Drugmakers prospect for Alzheimer's gold

Whoever takes the first Alzheimer's-blocking drug to market stands to make billions of dollars.

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By Aaron Smith, CNNMoney.com staff writer

NEW YORK (CNNMoney.com) -- Alzheimer's patients are in dire need of a disease-stopping drug, and the company that comes up with one could harvest tens of billions of dollars in annual sales.

There are already plenty of drugs in the $4.5 billion pharma market for the mind-eroding disease. But those drugs are considered "symptomatic," which means they don't stop the progression of Alzheimer's. Medical experts are hoping that an effective "disease modifying" drug emerges before the aging Baby Boomer population expands Alzheimer's to epidemic proportions.

"There's a huge demand for drugs that actually influence the course of the disease," said Ian Sanderson, an analyst at Cowen and Co. "[The current drugs] do nothing to stave off the decline of the neurotransmitters. They just make what's left work better. They don't target the underlying cause of the disease. "

More than five million Americans have Alzheimer's, which gradually erases the memory of its elderly patients. The current stock of symptomatic drugs includes industry leader Aricept, a blockbuster from Pfizer (PFE, Fortune 500) and Eisai with $2.5 billion in annual sales, as well as Novartis' (NVS) Exelon and Johnson & Johnson's (JNJ, Fortune 500) Razadyne, also known as Reminyl.

"[There are] lots of very exciting new drugs in the pipeline that take radically different approaches to current drugs," said Dr. Mark Gluck, professor of neuroscience at Rutgers University and co-director of the Memory Disorders Project at Rutgers-Newark, in an email. "Rather than just treating symptoms, the new drugs in development attempt to arrest the creation of the plaques that destroy brain cells."

Two biotechs, Myriad Genetics (MYGN) and Elan (ELN), are experimenting with new compounds to try and slow Alzheimer's progression. These drugs target the amyloid plaque in the brain that is associated with the disease.

Myriad, whose stock surged 47 percent in 2007, is considered a front-runner in developing a "disease modifying" drug. The biotech is conducting the largest study ever for Alzheimer's treatment with its experimental drug Flurizan. Myriad hopes to wrap up its 18-month, late-stage study of nearly 1,700 patients by March 2008, and to file an application to the Food and Drug Administration in the fall.

Ian Sanderson, analyst for Cowen and Co., said that Flurizan will probably the first among the next generation of Alzheimer's drugs to go before the FDA. He believes it could reach $600 million in annual sales by 2012 and would eventually peak at $1.2 billion.

Elan, whose stock jumped 60 percent in 2007, is next in line to develop a disease-blocking drug. The Irish company, working in conjunction with U.S.-based Wyeth (WYE, Fortune 500), is entering late-stage tests for its experimental treatment bapineuzumab, also known as AAB-001.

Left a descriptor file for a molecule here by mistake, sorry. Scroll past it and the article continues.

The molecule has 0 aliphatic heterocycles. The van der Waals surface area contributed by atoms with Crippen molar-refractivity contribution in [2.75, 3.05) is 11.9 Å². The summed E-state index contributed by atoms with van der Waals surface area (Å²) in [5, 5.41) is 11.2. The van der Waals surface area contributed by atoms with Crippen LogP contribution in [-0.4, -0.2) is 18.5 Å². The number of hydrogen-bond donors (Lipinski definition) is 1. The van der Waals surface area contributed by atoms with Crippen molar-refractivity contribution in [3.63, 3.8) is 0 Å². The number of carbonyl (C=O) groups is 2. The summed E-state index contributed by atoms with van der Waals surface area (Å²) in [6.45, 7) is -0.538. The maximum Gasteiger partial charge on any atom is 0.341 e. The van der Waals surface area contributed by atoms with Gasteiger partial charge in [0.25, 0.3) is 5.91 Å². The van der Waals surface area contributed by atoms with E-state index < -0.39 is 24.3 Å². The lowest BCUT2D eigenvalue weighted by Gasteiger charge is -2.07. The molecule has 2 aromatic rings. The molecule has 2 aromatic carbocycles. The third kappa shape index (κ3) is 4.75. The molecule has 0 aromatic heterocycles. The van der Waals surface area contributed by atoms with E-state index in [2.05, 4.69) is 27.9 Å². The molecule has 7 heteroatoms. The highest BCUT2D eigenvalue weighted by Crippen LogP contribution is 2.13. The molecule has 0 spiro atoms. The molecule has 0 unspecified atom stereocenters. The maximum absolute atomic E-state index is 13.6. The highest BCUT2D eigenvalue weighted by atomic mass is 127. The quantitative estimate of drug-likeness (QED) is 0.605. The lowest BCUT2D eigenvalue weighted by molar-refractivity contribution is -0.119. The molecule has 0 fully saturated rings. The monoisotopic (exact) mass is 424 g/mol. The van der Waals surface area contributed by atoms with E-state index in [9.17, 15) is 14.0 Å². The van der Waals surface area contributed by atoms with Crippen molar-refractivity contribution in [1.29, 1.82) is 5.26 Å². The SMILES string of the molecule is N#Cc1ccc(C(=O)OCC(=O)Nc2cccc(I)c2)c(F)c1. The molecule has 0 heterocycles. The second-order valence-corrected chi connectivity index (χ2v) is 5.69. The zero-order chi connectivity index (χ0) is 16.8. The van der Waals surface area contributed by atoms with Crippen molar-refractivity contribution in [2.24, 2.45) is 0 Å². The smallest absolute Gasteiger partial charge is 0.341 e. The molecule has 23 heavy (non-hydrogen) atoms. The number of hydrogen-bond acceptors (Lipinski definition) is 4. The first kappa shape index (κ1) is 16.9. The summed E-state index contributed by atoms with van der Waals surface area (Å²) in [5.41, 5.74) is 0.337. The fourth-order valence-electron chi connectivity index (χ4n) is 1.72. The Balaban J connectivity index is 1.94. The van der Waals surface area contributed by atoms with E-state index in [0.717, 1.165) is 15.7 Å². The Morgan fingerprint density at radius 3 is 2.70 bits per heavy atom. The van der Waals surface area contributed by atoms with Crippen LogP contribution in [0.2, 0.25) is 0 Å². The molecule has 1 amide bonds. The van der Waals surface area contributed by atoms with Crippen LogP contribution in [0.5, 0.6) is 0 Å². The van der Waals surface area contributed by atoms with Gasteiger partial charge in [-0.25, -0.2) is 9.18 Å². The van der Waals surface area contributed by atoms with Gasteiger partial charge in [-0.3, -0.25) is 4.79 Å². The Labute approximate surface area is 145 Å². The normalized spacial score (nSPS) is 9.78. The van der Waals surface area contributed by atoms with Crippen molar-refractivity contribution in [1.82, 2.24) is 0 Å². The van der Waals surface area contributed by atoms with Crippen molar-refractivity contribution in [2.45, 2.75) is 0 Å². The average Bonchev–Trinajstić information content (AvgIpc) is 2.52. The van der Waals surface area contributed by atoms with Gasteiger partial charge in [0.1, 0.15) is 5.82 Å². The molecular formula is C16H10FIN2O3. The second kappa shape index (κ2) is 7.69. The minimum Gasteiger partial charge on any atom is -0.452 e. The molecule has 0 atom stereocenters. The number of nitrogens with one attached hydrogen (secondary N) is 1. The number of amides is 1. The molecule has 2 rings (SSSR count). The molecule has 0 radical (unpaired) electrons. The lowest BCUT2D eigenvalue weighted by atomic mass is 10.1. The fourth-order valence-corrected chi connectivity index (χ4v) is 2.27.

Corey Davis, analyst for Natixis Bleichroeder projects that AAB-001 will quickly reach blockbuster levels after its 2010 market debut and will hit nearly $10 billion in annual sales within five years of its launch, the proceeds of which would be split between Elan and Wyeth.

"If this is truly a disease-modifying agent, which all the signs are pointing towards, it's a big deal," said Davis. "Who wouldn't go on it?"

Davis believes that AAB-001 could exceed $14 billion in annual sales by 2017. This would break the record set by Pfizer's Lipitor, the top-selling drug of all time, which fell just short of $13 billion in sales in 2006.

Davis based his AAB-001 projections on an annual minimum price of $25,000 for the drug as well as heavy penetration in an expanding Alzheimer's population, assuming that "this drug can truly alter the progression of the disease."

But UBS analyst Roopesh Patel urges caution in assigning such heady projections for AAB-001. In a November report that he co-authored, Patel said that AAB-001 could achieve $20 billion in annual sales within five years of its launch, but the chances are very slim.

Patel described Alzheimer's research as a high-risk venture "littered with failed compounds."

It remains to be seen whether there will ever be an actual cure for Alzheimer's. Davis, the analyst for Natixis Bleichroeder, said that any drug that "melts" the amyloid plaque in early-stage Alzheimer's patients "would amount to a cure, because it would halt the disease before it starts."

According to him, early studies with AAB-001 demonstrated the ability to melt amyloid plaque in animals, but results of later-stage human studies have not yet been made public.  To top of page

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